09 June 2008

John Dough Cut Up to Make a New Book

When I started researching John Dough and the Cherub, one of my to-do's was to find a copy of The Gingerbread Man, an "Oz-Man Tale" that L. Frank Baum published with Reilly & Britton in 1917. Bill Campbell at The Oz Enthusiast offers a look at the other five in this six-volume series. (Click on his big photo for an even bigger one.)

I thought there was a chance that The Gingerbread Man might reveal Baum's initial plans for John Dough, before he received Edward Bok's rejection of the manuscript and advice to include a young co-protagonist. Given what I knew about Baum, it seemed conceivable that he'd grabbed a chance to publish a "Gingerbread Man" manuscript he'd set aside.

Instead, The Gingerbread Man and another volume in the same series, Jack Pumpkinhead, displayed a level of recycling that I hadn't imagined.

To create these 64-page books, the publisher took the plates of the first 50+ pages of John Dough and the Cherub and The Marvelous Land of Oz, added new frontmatter, and had (I presume) Baum draft a quick ending to the stories.

Thus, The Gingerbread Man ends with John Dough finding a new home on the Island of Phreex. Someone traced John R. Neill's drawing of the Fresh Air Fiend who welcomes John to create a slapdash decoration for that final chapter. (The firm didn't try to duplicate Neill's handsome illustrated and hand-lettered chapter titles.) This book has no Chick the Cherub, no Para Bruin, no Mifkets, no hero's journey for John.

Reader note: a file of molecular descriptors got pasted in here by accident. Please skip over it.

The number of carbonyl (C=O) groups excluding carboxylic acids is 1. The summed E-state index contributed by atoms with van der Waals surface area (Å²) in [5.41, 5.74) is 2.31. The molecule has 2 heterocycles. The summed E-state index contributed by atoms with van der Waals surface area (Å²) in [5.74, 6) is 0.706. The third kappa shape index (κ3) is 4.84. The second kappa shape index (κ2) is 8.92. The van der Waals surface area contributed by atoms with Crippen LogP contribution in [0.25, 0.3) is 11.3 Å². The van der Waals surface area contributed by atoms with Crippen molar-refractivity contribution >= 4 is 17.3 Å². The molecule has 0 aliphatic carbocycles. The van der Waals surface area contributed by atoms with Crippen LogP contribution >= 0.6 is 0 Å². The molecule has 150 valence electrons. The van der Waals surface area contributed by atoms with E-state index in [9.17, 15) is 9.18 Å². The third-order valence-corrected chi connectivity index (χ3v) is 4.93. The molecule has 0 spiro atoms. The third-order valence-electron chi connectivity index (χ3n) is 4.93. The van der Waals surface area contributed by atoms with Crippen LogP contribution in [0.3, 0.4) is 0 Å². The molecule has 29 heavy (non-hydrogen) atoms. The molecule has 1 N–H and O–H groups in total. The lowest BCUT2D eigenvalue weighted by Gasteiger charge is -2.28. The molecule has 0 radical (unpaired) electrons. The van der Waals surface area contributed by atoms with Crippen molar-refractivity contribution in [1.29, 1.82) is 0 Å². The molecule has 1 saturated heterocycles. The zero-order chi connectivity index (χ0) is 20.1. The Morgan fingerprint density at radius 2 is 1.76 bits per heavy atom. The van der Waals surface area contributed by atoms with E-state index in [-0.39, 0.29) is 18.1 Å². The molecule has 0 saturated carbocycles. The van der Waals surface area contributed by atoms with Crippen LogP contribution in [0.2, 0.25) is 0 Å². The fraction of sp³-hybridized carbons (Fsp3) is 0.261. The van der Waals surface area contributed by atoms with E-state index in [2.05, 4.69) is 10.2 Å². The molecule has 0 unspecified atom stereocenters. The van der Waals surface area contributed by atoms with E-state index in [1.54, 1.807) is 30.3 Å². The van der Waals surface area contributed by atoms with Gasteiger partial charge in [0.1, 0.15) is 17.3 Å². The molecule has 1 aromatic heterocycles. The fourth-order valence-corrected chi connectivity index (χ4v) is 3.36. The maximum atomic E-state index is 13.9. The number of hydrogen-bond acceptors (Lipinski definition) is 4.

In the end, The Gingerbread Man did offer me a clue about what Baum had submitted to Bok. It confirmed how willing he was to milk his existing material. That convinced me that he took off from his initial chapters for Bok in a new direction but didn't rewrite a word of what he already had.

As for the Jack Pumpkinhead volume, it ends with Tip, Jack, and the Sawhorse arriving together at the Emerald City and deciding it will be a nice place to stay. They don't get separated along the yellow brick road, Tip doesn't meet General Jinjur, and Jack doesn't have his comically translated conversation with the Scarecrow. Most significantly, in this version of Oz, there's no Princess Ozma. It's the start of an alternative Oz universe--published under Baum's own name.

No comments: